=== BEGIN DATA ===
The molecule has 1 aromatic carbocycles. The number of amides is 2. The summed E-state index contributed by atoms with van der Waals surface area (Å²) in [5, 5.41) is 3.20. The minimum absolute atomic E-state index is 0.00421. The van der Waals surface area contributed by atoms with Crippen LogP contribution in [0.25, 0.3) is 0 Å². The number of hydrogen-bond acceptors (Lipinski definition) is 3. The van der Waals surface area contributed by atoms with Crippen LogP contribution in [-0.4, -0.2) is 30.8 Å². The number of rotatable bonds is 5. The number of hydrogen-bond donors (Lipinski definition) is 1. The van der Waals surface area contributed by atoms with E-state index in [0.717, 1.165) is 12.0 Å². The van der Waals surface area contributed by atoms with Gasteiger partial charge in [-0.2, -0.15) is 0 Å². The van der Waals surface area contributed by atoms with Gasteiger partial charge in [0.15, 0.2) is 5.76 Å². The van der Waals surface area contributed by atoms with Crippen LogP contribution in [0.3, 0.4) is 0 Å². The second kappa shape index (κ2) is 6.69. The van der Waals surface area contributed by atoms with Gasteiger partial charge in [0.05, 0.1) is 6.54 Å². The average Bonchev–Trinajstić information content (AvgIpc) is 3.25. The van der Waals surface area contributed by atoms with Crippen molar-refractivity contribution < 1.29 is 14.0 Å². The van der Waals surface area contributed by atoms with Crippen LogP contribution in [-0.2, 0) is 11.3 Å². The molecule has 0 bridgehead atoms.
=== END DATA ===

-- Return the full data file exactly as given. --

The molecule has 1 aromatic carbocycles. The number of amides is 2. The summed E-state index contributed by atoms with van der Waals surface area (Å²) in [5, 5.41) is 3.20. The minimum absolute atomic E-state index is 0.00421. The van der Waals surface area contributed by atoms with Crippen LogP contribution in [0.25, 0.3) is 0 Å². The number of hydrogen-bond acceptors (Lipinski definition) is 3. The van der Waals surface area contributed by atoms with Crippen LogP contribution in [-0.4, -0.2) is 30.8 Å². The number of rotatable bonds is 5. The number of hydrogen-bond donors (Lipinski definition) is 1. The van der Waals surface area contributed by atoms with E-state index in [0.717, 1.165) is 12.0 Å². The van der Waals surface area contributed by atoms with Gasteiger partial charge in [-0.2, -0.15) is 0 Å². The van der Waals surface area contributed by atoms with Gasteiger partial charge in [0.15, 0.2) is 5.76 Å². The van der Waals surface area contributed by atoms with Crippen LogP contribution in [0.3, 0.4) is 0 Å². The second kappa shape index (κ2) is 6.69. The van der Waals surface area contributed by atoms with Gasteiger partial charge in [0.05, 0.1) is 6.54 Å². The average Bonchev–Trinajstić information content (AvgIpc) is 3.25. The van der Waals surface area contributed by atoms with Crippen molar-refractivity contribution < 1.29 is 14.0 Å². The van der Waals surface area contributed by atoms with Crippen LogP contribution in [-0.2, 0) is 11.3 Å². The molecule has 0 bridgehead atoms.